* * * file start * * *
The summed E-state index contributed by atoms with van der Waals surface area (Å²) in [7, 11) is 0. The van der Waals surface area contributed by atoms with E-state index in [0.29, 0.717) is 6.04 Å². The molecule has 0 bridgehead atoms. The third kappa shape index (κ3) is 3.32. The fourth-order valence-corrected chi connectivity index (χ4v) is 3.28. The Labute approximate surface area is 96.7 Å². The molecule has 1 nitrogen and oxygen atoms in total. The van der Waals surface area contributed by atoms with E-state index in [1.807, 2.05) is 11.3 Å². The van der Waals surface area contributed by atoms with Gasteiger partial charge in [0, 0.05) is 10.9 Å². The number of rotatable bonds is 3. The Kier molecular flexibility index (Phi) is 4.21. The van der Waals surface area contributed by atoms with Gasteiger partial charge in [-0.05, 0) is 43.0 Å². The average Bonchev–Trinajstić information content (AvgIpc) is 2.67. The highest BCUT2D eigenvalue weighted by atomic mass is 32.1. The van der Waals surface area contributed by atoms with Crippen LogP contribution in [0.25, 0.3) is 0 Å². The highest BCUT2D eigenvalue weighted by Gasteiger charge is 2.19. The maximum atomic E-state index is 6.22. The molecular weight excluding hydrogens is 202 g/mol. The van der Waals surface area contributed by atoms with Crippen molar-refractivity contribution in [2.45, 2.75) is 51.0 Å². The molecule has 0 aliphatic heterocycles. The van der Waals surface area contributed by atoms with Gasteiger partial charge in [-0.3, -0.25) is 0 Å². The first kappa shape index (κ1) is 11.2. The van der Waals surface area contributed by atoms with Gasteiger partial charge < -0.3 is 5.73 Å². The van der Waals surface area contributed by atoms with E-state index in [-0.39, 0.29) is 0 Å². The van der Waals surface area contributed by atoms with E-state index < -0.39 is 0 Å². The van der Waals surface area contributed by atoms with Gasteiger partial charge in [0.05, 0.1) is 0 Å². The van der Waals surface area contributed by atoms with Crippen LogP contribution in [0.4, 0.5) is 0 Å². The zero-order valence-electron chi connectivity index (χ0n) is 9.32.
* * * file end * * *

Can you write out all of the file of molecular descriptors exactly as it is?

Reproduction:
The summed E-state index contributed by atoms with van der Waals surface area (Å²) in [7, 11) is 0. The van der Waals surface area contributed by atoms with E-state index in [0.29, 0.717) is 6.04 Å². The molecule has 0 bridgehead atoms. The third kappa shape index (κ3) is 3.32. The fourth-order valence-corrected chi connectivity index (χ4v) is 3.28. The Labute approximate surface area is 96.7 Å². The molecule has 1 nitrogen and oxygen atoms in total. The van der Waals surface area contributed by atoms with E-state index in [1.807, 2.05) is 11.3 Å². The van der Waals surface area contributed by atoms with Gasteiger partial charge in [0, 0.05) is 10.9 Å². The number of rotatable bonds is 3. The Kier molecular flexibility index (Phi) is 4.21. The van der Waals surface area contributed by atoms with Gasteiger partial charge in [-0.05, 0) is 43.0 Å². The average Bonchev–Trinajstić information content (AvgIpc) is 2.67. The highest BCUT2D eigenvalue weighted by atomic mass is 32.1. The van der Waals surface area contributed by atoms with Crippen LogP contribution in [0.25, 0.3) is 0 Å². The highest BCUT2D eigenvalue weighted by Gasteiger charge is 2.19. The maximum atomic E-state index is 6.22. The molecular weight excluding hydrogens is 202 g/mol. The van der Waals surface area contributed by atoms with Crippen molar-refractivity contribution in [2.45, 2.75) is 51.0 Å². The molecule has 0 aliphatic heterocycles. The van der Waals surface area contributed by atoms with Gasteiger partial charge in [-0.3, -0.25) is 0 Å². The first kappa shape index (κ1) is 11.2. The van der Waals surface area contributed by atoms with Gasteiger partial charge < -0.3 is 5.73 Å². The van der Waals surface area contributed by atoms with E-state index in [-0.39, 0.29) is 0 Å². The van der Waals surface area contributed by atoms with E-state index < -0.39 is 0 Å². The van der Waals surface area contributed by atoms with Gasteiger partial charge in [0.05, 0.1) is 0 Å². The van der Waals surface area contributed by atoms with Crippen LogP contribution in [0.4, 0.5) is 0 Å². The zero-order valence-electron chi connectivity index (χ0n) is 9.32.